Though not an obligatory roundtable element, letting your audience directly weigh in on the conversation will give insight into what concerns or interests are most important to your prospects. This will allow you to devise media strategies that meet your target market where they hang out and create content after the event that will garner far more than a few clicks.

Why host instead of attending B2B roundtables by other companies?

Being a guest for another person’s or company’s roundtable does have its benefits. It gives you exposure to a new audience and builds your credibility, even if it feels like riding the coattails of an already established brand or expert. A logistical benefit of attending over organising is leaving the planning to the other party. Joining others’ B2B roundtables is a cost-effective way to share industry knowledge and strengthen relationships. All you have to worry about is showing up and sharing your expertise!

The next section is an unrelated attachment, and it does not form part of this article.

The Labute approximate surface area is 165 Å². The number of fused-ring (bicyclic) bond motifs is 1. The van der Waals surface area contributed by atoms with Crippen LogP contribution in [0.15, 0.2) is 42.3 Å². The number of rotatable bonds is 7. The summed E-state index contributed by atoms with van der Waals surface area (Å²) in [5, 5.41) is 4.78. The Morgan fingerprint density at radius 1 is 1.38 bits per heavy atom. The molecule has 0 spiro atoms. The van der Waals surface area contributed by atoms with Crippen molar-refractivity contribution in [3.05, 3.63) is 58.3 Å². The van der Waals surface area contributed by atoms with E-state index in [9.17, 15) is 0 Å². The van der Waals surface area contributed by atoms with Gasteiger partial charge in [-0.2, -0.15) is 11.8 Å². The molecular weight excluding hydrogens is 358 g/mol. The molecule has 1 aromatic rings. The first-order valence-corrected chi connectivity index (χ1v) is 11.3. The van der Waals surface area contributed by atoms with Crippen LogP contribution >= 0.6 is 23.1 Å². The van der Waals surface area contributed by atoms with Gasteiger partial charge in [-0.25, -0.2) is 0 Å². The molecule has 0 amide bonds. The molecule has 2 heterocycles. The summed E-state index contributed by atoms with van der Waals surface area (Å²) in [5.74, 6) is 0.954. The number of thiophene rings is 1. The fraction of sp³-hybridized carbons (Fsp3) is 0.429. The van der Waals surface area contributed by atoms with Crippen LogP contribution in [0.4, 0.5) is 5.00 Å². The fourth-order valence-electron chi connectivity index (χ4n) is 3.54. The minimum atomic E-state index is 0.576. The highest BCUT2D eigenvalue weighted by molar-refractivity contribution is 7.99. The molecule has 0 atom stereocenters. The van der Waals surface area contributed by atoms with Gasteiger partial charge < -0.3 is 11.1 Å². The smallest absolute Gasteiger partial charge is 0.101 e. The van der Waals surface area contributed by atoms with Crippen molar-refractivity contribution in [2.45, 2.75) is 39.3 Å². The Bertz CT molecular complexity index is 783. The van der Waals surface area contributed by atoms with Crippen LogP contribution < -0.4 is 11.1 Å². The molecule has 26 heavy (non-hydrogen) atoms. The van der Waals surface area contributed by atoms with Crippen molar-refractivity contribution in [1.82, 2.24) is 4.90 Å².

However, if you want to reap the full benefits of a roundtable event for your B2B brand, you need to host your own. Doing so not only allows your brand to prosper from both owned and earned media, but it also creates a stream of content you can use for your annual content creation and campaign strategies, and you keep control of the topics — ensuring your brand is never tied to a subject that would bore your target audience.

Which Roundtable is right for you?

When choosing your roundtable event, it’s important to consider your resources. Knowing what you can bring to the table and where your strengths lie is important to avoid overstretching your team: the maximum attendance rate, level of IT support, key members, and panel themes all play into the attendees’ experience and the level of complexity you’re willing to take on in-house.

Do you want a large group of people to listen in, or a smaller group so everyone gets an opportunity to speak? Will you be hosting online for convenience or in person for stability and overall experience? Do you prefer that most attendees be experts, prospects, customers, team members, journalists, or a mix?